Live Stream Talk on Fairfield Porter and Friends

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“Housebound: Fairfield Porter And His Circle Of Poets And Painters” is an exhibition at the Parrish Art Museum that presents paintings and poems that bring in sharp focus the many connections between the works and the artists who created them.

Nearly 40 paintings by Porter, Robert Dash, Jane Freilicher, Alex Katz and Larry Rivers will be on view. Poems by Anne Porter and New York School poets John Ashbery, Barbara Guest, Kenneth Koch, Frank O’Hara, and James Schuyler are accessible from SQR codes on the labels of specific works. Paintings by Porter from the late 1940s and ’50s such as Anne Reading to Laurence, 1947, show intimate scenes in the Porter household, while others illustrate direct inspiration of one artist to another, such as Sketch for a Portrait of Jimmy Schuyler, 1962 , and Jane and Elizabeth, 1967, depicting Freilicher and her young daughter. Portraits by artists inspired by their writer friends include Rivers’s lithograph, “Untitled (John Ashbery),” 1984, and Alex Katz, “Untitled (Portrait of Kenneth Koch),” c 1970.

In conjunction with the exhibition, the Parrish presents an illustrated talk with chief curator Alicia G. Longwell, Ph.D. and Karin Roffman, author of a biography of poet John Ashbery — a close friend of Porter’s and frequent guest at the artist’s Southampton home. The live stream talk is scheduled for Friday, October 30, at 5 p.m. as part of the museum’s “Friday Nights Live!” series. The public is invited to take part in a live chat following the presentation. Log in information is at parrishart.org.

“I’m delighted that Karin Roffman will join me for this conversation about painters and poets and the ways in which their domestic surroundings can both nurture and reflect their artistic choices,” said Longwell. “Her deep knowledge of Ashbery’s life and work, including his enduring friendship with Porter, will be the focus of this illuminating talk.”

Porter (American, 1907–1975), the poet Anne Porter, and their children moved in 1949 from New York to a rambling 19th century captain’s house in Southampton Village. From the 1950s through the ’70s, the couple’s friends gravitated there for weekends or extended stays, chronicling their social mores and shared sensibilities in words and paint. Ashbery was a frequent visitor, along with fellow poets Kenneth Koch, Frank O’Hara, and James Schuyler; as well as painters including Robert Dash, Jane Freilicher, Alex Katz, Larry Rivers, and Jane Wilson. Roffman’s book, “The Songs We Know Best: John Ashbery’s Early Life,” reveals how Ashbery’s poetry arose in part, from those lifelong friendships with Porter and others who congregated at his home, notably Freilicher, O’Hara, Koch, and Schuyler. The exhibition at the Parrish reveals the reciprocity of inspiration: Ashbery’s typed manuscript of his poem Pyrography is the surface for Rivers’s drawing of the poet at the typewriter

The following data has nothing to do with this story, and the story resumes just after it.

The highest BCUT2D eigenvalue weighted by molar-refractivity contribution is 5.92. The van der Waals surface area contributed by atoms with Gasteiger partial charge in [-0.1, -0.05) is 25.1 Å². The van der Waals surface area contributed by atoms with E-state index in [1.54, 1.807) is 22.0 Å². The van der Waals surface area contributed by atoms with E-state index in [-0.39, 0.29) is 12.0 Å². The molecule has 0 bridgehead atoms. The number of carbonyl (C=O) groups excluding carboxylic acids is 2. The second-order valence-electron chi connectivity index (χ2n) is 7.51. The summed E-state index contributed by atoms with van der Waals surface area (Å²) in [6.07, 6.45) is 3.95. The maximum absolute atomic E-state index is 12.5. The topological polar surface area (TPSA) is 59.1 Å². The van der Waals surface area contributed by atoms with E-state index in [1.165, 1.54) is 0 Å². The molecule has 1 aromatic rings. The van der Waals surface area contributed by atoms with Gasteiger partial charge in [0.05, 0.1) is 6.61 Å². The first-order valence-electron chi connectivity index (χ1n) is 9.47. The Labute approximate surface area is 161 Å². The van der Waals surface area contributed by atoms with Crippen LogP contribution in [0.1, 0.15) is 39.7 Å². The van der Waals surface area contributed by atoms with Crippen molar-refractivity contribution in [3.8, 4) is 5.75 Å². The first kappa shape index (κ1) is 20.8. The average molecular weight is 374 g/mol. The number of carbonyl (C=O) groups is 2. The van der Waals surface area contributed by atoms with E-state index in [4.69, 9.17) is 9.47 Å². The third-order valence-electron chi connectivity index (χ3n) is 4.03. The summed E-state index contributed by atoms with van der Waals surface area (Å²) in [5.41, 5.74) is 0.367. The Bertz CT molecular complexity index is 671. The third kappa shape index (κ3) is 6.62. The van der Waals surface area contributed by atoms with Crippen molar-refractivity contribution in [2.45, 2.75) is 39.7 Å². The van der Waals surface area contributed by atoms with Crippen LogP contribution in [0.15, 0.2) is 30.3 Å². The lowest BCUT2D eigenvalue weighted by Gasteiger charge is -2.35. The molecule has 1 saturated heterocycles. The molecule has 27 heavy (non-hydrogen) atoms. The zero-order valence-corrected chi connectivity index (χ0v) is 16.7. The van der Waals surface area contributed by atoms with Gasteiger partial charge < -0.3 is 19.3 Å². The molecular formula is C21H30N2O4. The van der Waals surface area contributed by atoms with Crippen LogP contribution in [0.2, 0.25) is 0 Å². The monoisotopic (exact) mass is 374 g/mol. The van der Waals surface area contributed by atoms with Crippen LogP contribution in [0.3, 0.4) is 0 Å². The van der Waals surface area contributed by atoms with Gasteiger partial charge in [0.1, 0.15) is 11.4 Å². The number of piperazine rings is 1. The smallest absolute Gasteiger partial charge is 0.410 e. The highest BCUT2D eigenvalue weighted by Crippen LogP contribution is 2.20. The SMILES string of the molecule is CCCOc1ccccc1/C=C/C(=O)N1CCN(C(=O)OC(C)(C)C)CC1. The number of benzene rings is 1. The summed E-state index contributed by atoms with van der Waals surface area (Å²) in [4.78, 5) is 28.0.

Karin Roffman has published essays on John Ashbery and 20th and 21st century writers and artists in Raritan, Modern Fiction Studies, Artforum, Rain Taxi, Yale Review and others. Her first book, “From the Modernist Annex: American Women Writers in Museums and Libraries” (2010) won the University of Alabama Press’s American Literature Elizabeth Agee Manuscript Prize. She is currently a senior lecturer in humanities, English and American studies at Yale University, where she is creating, “John Ashbery’s Nest,” a website and virtual tour of Ashbery’s Hudson house in collaboration with Monica Ong Reed and the Yale Digital Humanities Lab. Roffman has previously taught at West Point and Bard College.

In 1979, the estate of Fairfield Porter recognized the bond between the artist and the Parrish Art Museum by donating some 250 works, which became The Fairfield Porter Collection and Archive.

Porter painted what was familiar to him — family, friends and the places he lived and visited, including Southampton and a family-owned island off the coast of Maine, where he summered since childhood. An artist who steadfastly maintained a figurative vision, Porter knew and admired many Abstract Expressionist artists on the East End, especially Willem de Kooning.

“The realist thinks he knows ahead of time what reality is, and the abstract artist what art is,” Porter once wrote, “but it is in its formality that realist art excels, and the best abstract art communicates an overwhelming sense of reality.”

“Housebound: Fairfield Porter and his Circle of Poets and Painters” will be on view at the Parrish Art Museum, 279 Montauk Highway, Water Mill, through January 31. Visit parrishart.org for details.

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